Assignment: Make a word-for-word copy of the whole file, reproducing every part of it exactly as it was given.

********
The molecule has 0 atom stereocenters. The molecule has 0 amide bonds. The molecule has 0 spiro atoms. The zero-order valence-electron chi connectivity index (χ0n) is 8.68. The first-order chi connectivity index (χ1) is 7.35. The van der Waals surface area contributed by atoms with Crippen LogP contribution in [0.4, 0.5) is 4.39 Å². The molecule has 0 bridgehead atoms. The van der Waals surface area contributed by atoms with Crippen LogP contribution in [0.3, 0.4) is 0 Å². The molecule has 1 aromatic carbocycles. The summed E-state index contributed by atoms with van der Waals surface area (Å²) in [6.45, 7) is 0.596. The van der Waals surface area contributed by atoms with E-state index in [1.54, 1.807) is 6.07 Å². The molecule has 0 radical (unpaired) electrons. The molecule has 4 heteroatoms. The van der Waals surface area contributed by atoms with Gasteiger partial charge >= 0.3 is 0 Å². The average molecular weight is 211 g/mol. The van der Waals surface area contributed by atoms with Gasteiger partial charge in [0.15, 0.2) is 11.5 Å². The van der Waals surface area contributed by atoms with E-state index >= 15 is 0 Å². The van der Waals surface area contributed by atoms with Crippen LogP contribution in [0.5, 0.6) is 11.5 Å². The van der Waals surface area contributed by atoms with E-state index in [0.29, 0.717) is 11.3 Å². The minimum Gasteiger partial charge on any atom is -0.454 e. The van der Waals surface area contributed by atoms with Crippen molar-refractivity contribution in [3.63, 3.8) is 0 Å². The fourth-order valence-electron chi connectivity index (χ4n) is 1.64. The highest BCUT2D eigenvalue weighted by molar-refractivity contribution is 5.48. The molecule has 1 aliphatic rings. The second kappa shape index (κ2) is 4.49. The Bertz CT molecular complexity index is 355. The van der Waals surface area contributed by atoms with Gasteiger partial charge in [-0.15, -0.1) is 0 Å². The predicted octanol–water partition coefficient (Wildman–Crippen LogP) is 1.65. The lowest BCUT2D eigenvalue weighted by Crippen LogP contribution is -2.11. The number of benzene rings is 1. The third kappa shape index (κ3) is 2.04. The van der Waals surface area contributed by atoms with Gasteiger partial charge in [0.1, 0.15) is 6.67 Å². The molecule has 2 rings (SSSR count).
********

The molecule has 0 atom stereocenters. The molecule has 0 amide bonds. The molecule has 0 spiro atoms. The zero-order valence-electron chi connectivity index (χ0n) is 8.68. The first-order chi connectivity index (χ1) is 7.35. The van der Waals surface area contributed by atoms with Crippen LogP contribution in [0.4, 0.5) is 4.39 Å². The molecule has 0 bridgehead atoms. The van der Waals surface area contributed by atoms with Crippen LogP contribution in [0.3, 0.4) is 0 Å². The molecule has 1 aromatic carbocycles. The summed E-state index contributed by atoms with van der Waals surface area (Å²) in [6.45, 7) is 0.596. The van der Waals surface area contributed by atoms with E-state index in [1.54, 1.807) is 6.07 Å². The molecule has 0 radical (unpaired) electrons. The molecule has 4 heteroatoms. The van der Waals surface area contributed by atoms with Gasteiger partial charge >= 0.3 is 0 Å². The average molecular weight is 211 g/mol. The van der Waals surface area contributed by atoms with Gasteiger partial charge in [0.15, 0.2) is 11.5 Å². The van der Waals surface area contributed by atoms with E-state index >= 15 is 0 Å². The van der Waals surface area contributed by atoms with Crippen LogP contribution in [0.5, 0.6) is 11.5 Å². The van der Waals surface area contributed by atoms with E-state index in [0.29, 0.717) is 11.3 Å². The minimum Gasteiger partial charge on any atom is -0.454 e. The van der Waals surface area contributed by atoms with Crippen molar-refractivity contribution in [3.63, 3.8) is 0 Å². The fourth-order valence-electron chi connectivity index (χ4n) is 1.64. The highest BCUT2D eigenvalue weighted by molar-refractivity contribution is 5.48. The molecule has 1 aliphatic rings. The second kappa shape index (κ2) is 4.49. The Bertz CT molecular complexity index is 355. The van der Waals surface area contributed by atoms with Gasteiger partial charge in [-0.15, -0.1) is 0 Å². The predicted octanol–water partition coefficient (Wildman–Crippen LogP) is 1.65. The lowest BCUT2D eigenvalue weighted by Crippen LogP contribution is -2.11. The number of benzene rings is 1. The third kappa shape index (κ3) is 2.04. The van der Waals surface area contributed by atoms with Gasteiger partial charge in [0.1, 0.15) is 6.67 Å². The molecule has 2 rings (SSSR count).